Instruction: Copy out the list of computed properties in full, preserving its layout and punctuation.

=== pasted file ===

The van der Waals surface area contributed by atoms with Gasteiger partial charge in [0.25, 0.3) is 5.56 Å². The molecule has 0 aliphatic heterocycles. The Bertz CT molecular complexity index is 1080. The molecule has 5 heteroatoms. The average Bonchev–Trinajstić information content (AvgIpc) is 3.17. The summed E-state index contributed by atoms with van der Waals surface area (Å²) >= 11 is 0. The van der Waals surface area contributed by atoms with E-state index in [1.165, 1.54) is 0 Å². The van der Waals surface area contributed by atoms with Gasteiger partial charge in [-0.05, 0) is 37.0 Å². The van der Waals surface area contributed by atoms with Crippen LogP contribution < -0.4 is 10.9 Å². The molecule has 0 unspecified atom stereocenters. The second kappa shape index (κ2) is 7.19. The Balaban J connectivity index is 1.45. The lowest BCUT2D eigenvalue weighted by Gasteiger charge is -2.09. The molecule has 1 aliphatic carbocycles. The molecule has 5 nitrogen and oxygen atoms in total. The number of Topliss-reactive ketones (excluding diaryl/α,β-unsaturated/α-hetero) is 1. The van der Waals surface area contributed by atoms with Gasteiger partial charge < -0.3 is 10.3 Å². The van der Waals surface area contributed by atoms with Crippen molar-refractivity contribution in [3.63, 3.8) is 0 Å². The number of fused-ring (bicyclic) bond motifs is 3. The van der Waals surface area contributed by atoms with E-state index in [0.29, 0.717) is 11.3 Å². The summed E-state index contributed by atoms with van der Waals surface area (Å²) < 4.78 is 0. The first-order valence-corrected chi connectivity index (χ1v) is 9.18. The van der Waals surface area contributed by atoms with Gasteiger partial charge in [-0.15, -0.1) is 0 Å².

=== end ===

The van der Waals surface area contributed by atoms with Gasteiger partial charge in [0.25, 0.3) is 5.56 Å². The molecule has 0 aliphatic heterocycles. The Bertz CT molecular complexity index is 1080. The molecule has 5 heteroatoms. The average Bonchev–Trinajstić information content (AvgIpc) is 3.17. The summed E-state index contributed by atoms with van der Waals surface area (Å²) >= 11 is 0. The van der Waals surface area contributed by atoms with E-state index in [1.165, 1.54) is 0 Å². The van der Waals surface area contributed by atoms with Gasteiger partial charge in [-0.05, 0) is 37.0 Å². The van der Waals surface area contributed by atoms with Crippen LogP contribution < -0.4 is 10.9 Å². The molecule has 0 unspecified atom stereocenters. The second kappa shape index (κ2) is 7.19. The Balaban J connectivity index is 1.45. The lowest BCUT2D eigenvalue weighted by Gasteiger charge is -2.09. The molecule has 1 aliphatic carbocycles. The molecule has 5 nitrogen and oxygen atoms in total. The number of Topliss-reactive ketones (excluding diaryl/α,β-unsaturated/α-hetero) is 1. The van der Waals surface area contributed by atoms with Gasteiger partial charge < -0.3 is 10.3 Å². The van der Waals surface area contributed by atoms with Crippen molar-refractivity contribution in [3.63, 3.8) is 0 Å². The number of fused-ring (bicyclic) bond motifs is 3. The van der Waals surface area contributed by atoms with E-state index in [0.29, 0.717) is 11.3 Å². The summed E-state index contributed by atoms with van der Waals surface area (Å²) < 4.78 is 0. The first-order valence-corrected chi connectivity index (χ1v) is 9.18. The van der Waals surface area contributed by atoms with Gasteiger partial charge in [-0.15, -0.1) is 0 Å².